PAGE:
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Lebanon Second Thoughts

While it's obviously A Good Thing in a broad sense to see the people of Lebanon standing up and trying to get the minions of a quite odious Syrian regime to leave their country, I feel like there are a few skeptical notes that ought to be sounded here. One is that, near as I can tell, there's no really clear sense in which the Syrian sphere of influence in Lebanon is bad for the United States of America. Second, there's no particular reason to think that the waning of Syrian influence really heralds the dawning of Lebanese democracy. Outside of the special case of Iraq, Lebanon was and is pretty clearly the most democratic of Arab states. They have elections which are vigorously contested. They have a quite robust politics at the local level. The legislature is a closer facsimile of a proper democratic one than anything else in action in the Arab world. And they have a reasonably free press and free media.

It's not what you would call a real democracy for a variety of reasons. I won't get into them but see this two part primer for all the gorey details. Still, as I say, it's closer than anything else that's up and running already. I don't see any particular reason to think that kicking Syria out will fundamentally change the nature of the Lebanese polity, which is a kind of facade of democracy at the national level masking what is, in fact, a very weak state apparatus governed by interest-group deal-making. Cracking open the Lebanese political system would be a very risky course of action, and I don't think we should be surprised to see enough influential people not want to see it happen in order to ensure that it doesn't happen. Heck, I don't even think it's clear that it would be a good idea to try and move Lebanon toward real majoritarian democracy. One could imagine that simply leading to a breakdown of the current settlement and a resumption of civil war.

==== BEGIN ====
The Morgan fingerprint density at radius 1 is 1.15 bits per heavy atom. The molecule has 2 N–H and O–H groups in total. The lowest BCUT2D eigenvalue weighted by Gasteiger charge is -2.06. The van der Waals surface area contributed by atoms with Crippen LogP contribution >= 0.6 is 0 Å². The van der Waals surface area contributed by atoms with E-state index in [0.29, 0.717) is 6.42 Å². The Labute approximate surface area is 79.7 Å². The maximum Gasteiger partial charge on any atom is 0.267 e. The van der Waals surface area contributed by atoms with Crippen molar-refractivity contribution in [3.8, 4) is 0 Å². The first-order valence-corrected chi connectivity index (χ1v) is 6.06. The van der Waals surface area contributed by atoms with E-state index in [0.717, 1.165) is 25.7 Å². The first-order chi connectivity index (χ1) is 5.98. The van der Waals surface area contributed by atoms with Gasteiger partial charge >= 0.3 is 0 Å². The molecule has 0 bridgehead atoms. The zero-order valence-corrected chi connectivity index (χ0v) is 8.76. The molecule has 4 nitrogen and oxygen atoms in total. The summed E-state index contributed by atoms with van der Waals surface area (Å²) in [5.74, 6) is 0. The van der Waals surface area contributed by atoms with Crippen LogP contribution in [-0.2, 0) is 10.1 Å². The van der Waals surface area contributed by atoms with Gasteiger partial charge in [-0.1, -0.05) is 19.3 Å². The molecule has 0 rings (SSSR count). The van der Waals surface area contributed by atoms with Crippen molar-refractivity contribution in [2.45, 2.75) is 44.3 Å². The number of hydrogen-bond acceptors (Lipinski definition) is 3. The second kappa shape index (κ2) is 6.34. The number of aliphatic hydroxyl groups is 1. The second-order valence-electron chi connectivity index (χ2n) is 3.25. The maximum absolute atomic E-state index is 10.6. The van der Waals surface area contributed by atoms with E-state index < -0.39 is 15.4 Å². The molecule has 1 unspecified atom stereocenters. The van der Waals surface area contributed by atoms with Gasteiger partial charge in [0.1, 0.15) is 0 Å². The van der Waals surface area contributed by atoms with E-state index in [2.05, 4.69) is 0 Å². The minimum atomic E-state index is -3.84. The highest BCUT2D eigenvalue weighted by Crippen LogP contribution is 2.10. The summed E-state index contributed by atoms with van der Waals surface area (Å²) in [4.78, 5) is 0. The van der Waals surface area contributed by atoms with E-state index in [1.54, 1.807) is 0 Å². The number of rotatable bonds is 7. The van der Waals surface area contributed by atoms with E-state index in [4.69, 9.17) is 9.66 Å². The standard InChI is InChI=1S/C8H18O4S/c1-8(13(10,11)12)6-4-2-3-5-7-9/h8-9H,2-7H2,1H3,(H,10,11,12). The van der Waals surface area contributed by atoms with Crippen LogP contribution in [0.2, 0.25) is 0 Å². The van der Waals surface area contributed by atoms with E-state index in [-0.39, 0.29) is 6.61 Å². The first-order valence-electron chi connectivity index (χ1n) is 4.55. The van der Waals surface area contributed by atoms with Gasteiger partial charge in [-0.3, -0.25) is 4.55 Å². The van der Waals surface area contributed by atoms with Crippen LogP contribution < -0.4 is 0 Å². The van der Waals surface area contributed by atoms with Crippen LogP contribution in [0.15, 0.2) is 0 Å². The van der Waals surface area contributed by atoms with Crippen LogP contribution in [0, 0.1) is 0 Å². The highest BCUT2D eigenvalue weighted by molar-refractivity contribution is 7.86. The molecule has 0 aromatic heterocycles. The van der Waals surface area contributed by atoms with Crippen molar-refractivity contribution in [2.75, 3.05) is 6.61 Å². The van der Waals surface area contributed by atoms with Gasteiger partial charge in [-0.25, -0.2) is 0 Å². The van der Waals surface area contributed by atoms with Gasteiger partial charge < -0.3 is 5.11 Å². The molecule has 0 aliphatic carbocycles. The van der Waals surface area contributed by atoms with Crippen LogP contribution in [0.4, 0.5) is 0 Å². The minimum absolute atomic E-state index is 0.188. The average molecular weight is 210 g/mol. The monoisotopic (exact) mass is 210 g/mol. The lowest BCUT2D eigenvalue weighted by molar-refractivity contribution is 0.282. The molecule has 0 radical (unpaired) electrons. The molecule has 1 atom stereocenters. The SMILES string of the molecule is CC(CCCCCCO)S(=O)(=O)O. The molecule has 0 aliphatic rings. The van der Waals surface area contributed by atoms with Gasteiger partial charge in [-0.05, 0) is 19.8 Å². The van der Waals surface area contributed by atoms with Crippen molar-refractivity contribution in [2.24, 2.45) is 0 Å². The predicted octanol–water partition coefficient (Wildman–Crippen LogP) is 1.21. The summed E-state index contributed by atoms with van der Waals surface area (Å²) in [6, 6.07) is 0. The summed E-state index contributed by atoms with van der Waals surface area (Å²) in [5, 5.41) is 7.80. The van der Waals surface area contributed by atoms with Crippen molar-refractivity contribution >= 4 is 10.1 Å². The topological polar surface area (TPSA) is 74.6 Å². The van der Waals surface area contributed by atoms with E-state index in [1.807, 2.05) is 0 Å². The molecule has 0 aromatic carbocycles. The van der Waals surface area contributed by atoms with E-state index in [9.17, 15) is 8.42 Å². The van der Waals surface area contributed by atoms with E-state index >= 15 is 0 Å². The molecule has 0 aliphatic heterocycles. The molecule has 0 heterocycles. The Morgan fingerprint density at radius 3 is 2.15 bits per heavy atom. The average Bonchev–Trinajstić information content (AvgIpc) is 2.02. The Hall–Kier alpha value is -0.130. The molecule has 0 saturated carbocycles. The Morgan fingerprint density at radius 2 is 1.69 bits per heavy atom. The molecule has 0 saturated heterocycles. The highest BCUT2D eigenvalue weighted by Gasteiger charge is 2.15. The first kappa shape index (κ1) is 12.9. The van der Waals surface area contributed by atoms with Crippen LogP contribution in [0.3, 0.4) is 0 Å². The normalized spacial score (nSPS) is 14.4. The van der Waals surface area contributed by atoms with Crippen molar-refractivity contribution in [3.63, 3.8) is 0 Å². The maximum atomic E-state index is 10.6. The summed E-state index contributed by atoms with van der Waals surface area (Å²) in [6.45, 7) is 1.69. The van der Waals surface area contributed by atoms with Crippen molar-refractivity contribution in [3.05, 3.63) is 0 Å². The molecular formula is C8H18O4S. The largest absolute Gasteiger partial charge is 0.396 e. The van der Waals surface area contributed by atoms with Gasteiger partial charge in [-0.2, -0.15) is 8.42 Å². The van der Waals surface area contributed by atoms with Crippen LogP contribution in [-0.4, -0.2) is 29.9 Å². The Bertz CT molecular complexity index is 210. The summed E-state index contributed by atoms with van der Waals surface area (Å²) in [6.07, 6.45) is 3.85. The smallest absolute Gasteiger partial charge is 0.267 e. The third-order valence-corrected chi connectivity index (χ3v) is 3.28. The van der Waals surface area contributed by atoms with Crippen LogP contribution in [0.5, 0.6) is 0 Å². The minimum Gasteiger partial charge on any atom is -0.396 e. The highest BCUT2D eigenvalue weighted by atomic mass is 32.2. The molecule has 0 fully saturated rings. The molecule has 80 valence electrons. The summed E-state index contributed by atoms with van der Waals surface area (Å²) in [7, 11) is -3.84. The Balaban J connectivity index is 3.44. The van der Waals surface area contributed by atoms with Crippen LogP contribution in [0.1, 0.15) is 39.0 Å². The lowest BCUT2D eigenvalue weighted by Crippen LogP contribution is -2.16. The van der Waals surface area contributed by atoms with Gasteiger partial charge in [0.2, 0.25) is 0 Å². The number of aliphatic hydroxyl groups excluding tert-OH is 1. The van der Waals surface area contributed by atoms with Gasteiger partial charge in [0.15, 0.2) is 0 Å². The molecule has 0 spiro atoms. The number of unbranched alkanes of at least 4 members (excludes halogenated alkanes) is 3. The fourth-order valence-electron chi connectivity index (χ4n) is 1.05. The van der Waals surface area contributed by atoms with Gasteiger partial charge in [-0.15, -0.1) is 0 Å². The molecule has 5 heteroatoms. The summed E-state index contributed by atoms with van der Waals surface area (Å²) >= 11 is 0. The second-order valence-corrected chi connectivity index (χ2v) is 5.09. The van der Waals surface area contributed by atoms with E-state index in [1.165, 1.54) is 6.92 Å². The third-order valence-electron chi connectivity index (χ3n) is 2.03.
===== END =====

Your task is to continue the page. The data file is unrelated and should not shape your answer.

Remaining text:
March 1, 2005 | Permalink

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Comments

"One is that, near as I can tell, there's no really clear sense in which the Syrian sphere of influence in Lebanon is bad for the United States of America."

Haven't you heard yet Matthew? Until the entire globe is a model democracy, and/or every country is under the sphere of *American* influence (and preferably something the US press will be eager to call a model democracy, while the country in question remains under the sphere of American influence) its bad - very bad - for us.

Posted by: Robin the Hoodlum | Mar 1, 2005 1:01:32 AM

I was kind of surprised to see the demo coverage on LBC, I guess I sssumed that they were state run media in the Iranian style. Anyway, I guess they are more "Lebanese" Broadcasting Company in the sense that the BBC is British.

Posted by: stress | Mar 1, 2005 1:43:49 AM

"One is that, near as I can tell, there's no really clear sense in which the Syrian sphere of influence in Lebanon is bad for the United States of America."

Unless, of course, you incorporate into your perspective the ludicrous degree to which we've tied American interests in the region to Israeli interests.

From that skewed perspective, eroding the Syrian sphere of influence in Lebanon is a top priority for America.

Posted by: Petey | Mar 1, 2005 1:48:38 AM

Wow--within, what, four postings, Matthew has turned from an unabashed, idealistic supporter of Arab democratization (in Egypt) to a cold, cynical, realpolitik-spouting skeptic about this whole Arab democracy thing (in Lebanon). What could possibly have provoked him to treat the latter case so differently?

A less bad despotism? Mubarak's no saint, but Assad's surely worse.

A worse prognosis? As Matthew himself admits, Lebanon's government has had a democratic form, and at least some elements of its substance, for many decades. Egypt has never been democratic--ever.

More danger of a fundamentalist takeover? Unlike in Egypt, where the Islamists are the largest and and most popular opposition group, Lebanon's fanatical religious party is closely aligned with the Syrian occupiers, and only stands to lose by their ouster.

Worse outcome for America? Egypt's dictator, for all his faults, is a bought-and-paid-for US ally. Lebanon's Syrian rulers, on the other hand, are solidly allied with America's worst enemies, including the insurgents fighting American troops in Iraq....

Nah, couldn't be. Say it isn't so, Matthew....